Access to resources

This is a problem that may depend on the difficulties in accessing data networks and/or adequate tools due to both technological inadequacy and political problems caused by internal tensions and/or wars, as in the case of conflicts between different ethnic groups.

Social factors

As for example in the case of disadvantaged social groups who, due to poverty, are unable to access resources or training processes.

Cultural factors

The factors may depend on a different way of dealing with technology. Just look around and observe how, for example, the elderly are more reluctant than the young mobile born to use the smartphone (basic tool for mHealth)


Disabilities are an important factor to consider when it comes to the DD. Just think of communication and sensory disabilities, from autism to deafness and blindness and paralysis to understand the importance of this factor in DD.


The commentary highlighted and discussed:

  • The great development of telemedicine. This development has not always been homogeneous but has sometimes occurred in patches and at different speeds.
  • The role of mTech in this development in three directions: traditional mhealth; innovative mhealth for example in the digital contact tracing. in the support in the routine activities such in schools by e-learning, work by smartworking and communication in general.
  • The Italian example of development through the focus on the fragile and reflections towards new boundaries of explorations in lung telerehabilitation.
  • The obstacle that can be represented by the DD caused by: the difficulties in the access to resources, social factors, cultural factors, disabilities.

The commentary is part of a special issue where the developments and perspectives of telemedicine started in the pandemic period are dealt with in detail.


Funding: None.


Provenance and Peer Review: This article was commissioned by the editorial office, Journal of Public Health and Emergency for the series “Telemedicine in COVID-19 Pandemic”. The article has undergone external peer review.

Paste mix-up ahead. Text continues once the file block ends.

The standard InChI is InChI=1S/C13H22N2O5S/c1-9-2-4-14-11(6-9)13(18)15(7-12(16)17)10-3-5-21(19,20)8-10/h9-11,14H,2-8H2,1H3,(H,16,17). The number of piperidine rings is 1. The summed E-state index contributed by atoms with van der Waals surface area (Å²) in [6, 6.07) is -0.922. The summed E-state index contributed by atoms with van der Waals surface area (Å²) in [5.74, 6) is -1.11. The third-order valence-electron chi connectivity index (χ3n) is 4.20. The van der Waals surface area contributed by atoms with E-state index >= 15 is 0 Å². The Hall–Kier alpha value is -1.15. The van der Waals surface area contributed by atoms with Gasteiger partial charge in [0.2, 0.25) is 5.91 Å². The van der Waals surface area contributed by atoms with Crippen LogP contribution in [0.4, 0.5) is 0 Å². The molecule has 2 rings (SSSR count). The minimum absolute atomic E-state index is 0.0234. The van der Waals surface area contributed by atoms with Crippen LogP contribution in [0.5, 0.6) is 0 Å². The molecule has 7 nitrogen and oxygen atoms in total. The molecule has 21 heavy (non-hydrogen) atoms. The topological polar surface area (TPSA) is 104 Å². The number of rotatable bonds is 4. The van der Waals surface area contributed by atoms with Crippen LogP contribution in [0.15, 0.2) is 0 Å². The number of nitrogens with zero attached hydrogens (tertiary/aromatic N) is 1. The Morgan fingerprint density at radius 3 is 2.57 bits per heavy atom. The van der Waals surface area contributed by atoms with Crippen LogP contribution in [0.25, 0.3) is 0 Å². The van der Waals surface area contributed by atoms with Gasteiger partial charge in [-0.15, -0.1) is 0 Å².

Conflicts of Interest: The author has completed the ICMJE uniform disclosure form (available at The series “Telemedicine in COVID-19 Pandemic” was commissioned by the editorial office without any funding or sponsorship. Dr. DG served as the unpaid Guest Editor of the series and serves as an unpaid editorial board member of Journal of Public Health and Emergency. The author has no other conflicts of interest to declare.

Ethical Statement: The author is accountable for all aspects of the work in ensuring that questions related to the accuracy or integrity of any part of the work are appropriately investigated and resolved.

Open Access Statement: This is an Open Access article distributed in accordance with the Creative Commons Attribution-NonCommercial-NoDerivs 4.0 International License (CC BY-NC-ND 4.0), which permits the non-commercial replication and distribution of the article with the strict proviso that no changes or edits are made and the original work is properly cited (including links to both the formal publication through the relevant DOI and the license). See:


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doi: 10.21037/jphe-21-20
Cite this article as: Giansanti D. Telemedicine in COVID-19 pandemic: a truly exceptional development? J Public Health Emerg 2021;5:21.